Fire and lasers are both super cool — but which is COOLER? Producer Marc Sanchez has tricks up his sleeve for team fire and Sanden Totten gives his all for team laser.
The sounds whales make underwater are super cool, and also very important for them to locate prey, navigate and communicate with each other. We find out how they make those sounds and what scientists think they mean.
The terrific topics tackled in this episode: Hiccups, yawns, getting dizzy, goosebumps, fingerprints, limbs falling asleep, brain freeze, chattering teeth and why your voice sounds different when it’s recorded.
If you filled a lake with lemonade, would it rain lemonade? This delicious head-scratcher does not have a straightforward answer. It’s one-part water cycle, one-part delicious drink and if we’re lucky, one-part lemonade rain.
X-rays, part of the electromagnetic spectrum, help doctors see our bones — but they also help scientists understand the very smallest particles and the most massive black holes.
Most plants get the energy and nutrients they need from water, sunlight, air and soil. But carnivorous plants get key nutrients from a different source: bugs. We’ll find out how they do it and talk about the mystery of how venus fly traps snap shut.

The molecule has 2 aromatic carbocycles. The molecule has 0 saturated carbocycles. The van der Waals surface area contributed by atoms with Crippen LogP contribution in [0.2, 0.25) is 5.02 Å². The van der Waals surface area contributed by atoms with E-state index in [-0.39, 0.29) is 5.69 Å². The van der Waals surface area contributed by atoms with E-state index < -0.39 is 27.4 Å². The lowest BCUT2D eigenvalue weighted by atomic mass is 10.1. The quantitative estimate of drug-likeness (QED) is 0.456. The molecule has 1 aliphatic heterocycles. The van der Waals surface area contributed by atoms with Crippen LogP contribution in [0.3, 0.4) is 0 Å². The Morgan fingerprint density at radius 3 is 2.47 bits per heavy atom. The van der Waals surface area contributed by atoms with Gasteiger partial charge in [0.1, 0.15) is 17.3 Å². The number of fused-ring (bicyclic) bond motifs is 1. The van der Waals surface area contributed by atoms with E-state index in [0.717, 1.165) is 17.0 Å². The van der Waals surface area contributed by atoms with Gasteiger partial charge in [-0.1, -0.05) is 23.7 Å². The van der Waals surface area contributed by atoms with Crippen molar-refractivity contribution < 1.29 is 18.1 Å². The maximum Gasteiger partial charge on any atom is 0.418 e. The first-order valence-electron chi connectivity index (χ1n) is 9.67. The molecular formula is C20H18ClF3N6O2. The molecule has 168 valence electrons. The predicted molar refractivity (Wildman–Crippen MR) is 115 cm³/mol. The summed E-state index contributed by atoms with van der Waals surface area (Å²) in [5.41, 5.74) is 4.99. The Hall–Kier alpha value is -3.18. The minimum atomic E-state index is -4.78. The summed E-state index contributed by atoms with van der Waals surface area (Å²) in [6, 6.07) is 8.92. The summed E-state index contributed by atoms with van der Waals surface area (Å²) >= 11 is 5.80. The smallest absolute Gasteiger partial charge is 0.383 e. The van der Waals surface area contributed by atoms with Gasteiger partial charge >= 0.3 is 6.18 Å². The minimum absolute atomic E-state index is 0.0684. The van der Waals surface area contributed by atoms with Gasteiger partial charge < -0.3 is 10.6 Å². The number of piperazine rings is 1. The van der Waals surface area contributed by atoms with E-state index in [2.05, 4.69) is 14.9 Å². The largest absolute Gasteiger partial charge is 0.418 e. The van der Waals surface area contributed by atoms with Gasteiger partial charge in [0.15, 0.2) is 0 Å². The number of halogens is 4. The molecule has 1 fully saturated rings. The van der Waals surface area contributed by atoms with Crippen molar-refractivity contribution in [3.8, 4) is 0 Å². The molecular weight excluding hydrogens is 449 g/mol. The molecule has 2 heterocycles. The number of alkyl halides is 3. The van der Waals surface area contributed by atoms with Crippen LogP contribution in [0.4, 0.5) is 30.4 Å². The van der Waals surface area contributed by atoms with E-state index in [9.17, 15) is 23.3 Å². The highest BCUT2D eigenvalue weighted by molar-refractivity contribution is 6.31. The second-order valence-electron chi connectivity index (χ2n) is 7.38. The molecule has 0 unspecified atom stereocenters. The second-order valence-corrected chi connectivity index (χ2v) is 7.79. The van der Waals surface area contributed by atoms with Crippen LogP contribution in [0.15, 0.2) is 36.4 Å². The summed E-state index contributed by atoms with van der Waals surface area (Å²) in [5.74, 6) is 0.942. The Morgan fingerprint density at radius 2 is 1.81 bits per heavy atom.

What should producers Marc Sanchez and Sanden Totten debate this time? Lasers vs. Fire? Left brain vs. Right brain? Chocolate vs. Vanilla? Vote!
How does the moon control the tides? Where do waves come from? And what’s it like to live in a tide pool?
The process that turns sand into glass is very cool – or rather, we should say very hot. Very, very, very hot as it turns out. Humans have been turning minerals from the earth’s crust into glass for 3,500 years. Find out how it’s done and how it’s evolved – from blowing glass by hand to a factory that makes hundreds of glass bottles every minute. Plus: The mystery sound!
Pollen, peanuts, dust mites. These things aren’t poisonous – so why do some people’s bodies act like they are? In this episode, we’ll find out what happens during an allergic reaction and hear about new treatments.